The very versatility of our legal language today has removed the predictability of legal outcomes and encouraged the toxic rationalization of harmful behavior.

George Orwell warned that “the slovenliness of our language makes it easier for us to have foolish thoughts” and that “there is no swifter route to the corruption of thought than through the corruption of language.”

Education in careful, sober and responsible reasoning leads to moral decision-making.

It’s an admirable, old-fashioned kind of discrimination, an honorable and rational exercise that takes the trouble to discern what is good.

We must teach our children that the characteristic of all good discrimination is that it takes seriously our basic human obligation to reason our way to the difference between what is morally right and what is morally wrong.

The equal and predictable application of the law to all people, regardless of who they are, is being destabilized. The rule of law is now riddled with radically innovative and esoteric reinterpretations or adaptations to align with new ideologies.

The language of increasingly muddled law has become too complex and erratic to be reliably assessed and understood by ordinary people seeking to distinguish right from wrong.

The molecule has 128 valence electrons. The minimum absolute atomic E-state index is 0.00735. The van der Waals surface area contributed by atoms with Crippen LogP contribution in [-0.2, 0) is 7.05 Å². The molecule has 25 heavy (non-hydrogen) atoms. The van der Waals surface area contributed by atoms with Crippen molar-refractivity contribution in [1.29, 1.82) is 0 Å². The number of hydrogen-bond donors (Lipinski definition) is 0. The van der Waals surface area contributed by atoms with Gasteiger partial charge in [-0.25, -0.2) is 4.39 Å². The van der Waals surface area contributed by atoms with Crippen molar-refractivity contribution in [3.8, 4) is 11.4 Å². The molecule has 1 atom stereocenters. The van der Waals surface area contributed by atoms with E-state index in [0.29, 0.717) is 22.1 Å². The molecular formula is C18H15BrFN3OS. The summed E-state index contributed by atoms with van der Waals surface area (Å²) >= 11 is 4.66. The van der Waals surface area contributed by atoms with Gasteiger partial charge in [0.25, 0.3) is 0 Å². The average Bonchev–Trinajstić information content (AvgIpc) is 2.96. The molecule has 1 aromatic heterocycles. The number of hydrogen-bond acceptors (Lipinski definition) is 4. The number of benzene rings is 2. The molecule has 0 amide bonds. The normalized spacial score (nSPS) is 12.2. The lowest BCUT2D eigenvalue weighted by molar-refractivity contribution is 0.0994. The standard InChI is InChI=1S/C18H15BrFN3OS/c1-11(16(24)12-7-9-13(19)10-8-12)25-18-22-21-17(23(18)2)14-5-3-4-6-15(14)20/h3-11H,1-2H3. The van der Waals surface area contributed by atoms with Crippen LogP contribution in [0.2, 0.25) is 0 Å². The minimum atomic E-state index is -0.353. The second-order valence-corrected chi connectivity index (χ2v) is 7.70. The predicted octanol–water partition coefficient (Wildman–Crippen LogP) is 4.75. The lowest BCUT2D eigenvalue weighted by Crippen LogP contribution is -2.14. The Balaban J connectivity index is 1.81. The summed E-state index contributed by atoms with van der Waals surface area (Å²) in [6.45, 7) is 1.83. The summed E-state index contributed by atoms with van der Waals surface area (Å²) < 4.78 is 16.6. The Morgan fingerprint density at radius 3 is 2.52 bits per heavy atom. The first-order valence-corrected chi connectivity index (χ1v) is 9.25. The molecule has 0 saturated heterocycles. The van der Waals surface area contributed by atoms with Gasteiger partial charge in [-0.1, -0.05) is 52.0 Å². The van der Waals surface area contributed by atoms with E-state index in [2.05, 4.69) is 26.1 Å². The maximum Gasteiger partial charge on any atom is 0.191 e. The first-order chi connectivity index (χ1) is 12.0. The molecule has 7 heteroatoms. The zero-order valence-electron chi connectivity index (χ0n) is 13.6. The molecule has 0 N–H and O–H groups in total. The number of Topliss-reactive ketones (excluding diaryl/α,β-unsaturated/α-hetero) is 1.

True justice needs clarity and distinction — not confusion.

Sadly, Auden’s prediction that knowledge of the law would “degenerate into a riot of subjective visions” has come to pass.

As the rule of law becomes more fragile, we are left with far fewer agreed-upon moral principles. It has become far harder to reach true consensus, far more difficult to find true points of reference and true direction.

Always the rule of law remains dependent on us exercising our fundamental gifts of intellect and free will. Better education is critical.

With a return to reason and courteous debate, we can still sort right from wrong.

The views expressed in this opinion article are those of their author and are not necessarily either shared or endorsed by the owners of this website. If you are interested in contributing an Op-Ed to The Western Journal, you can learn about our submission guidelines and process here.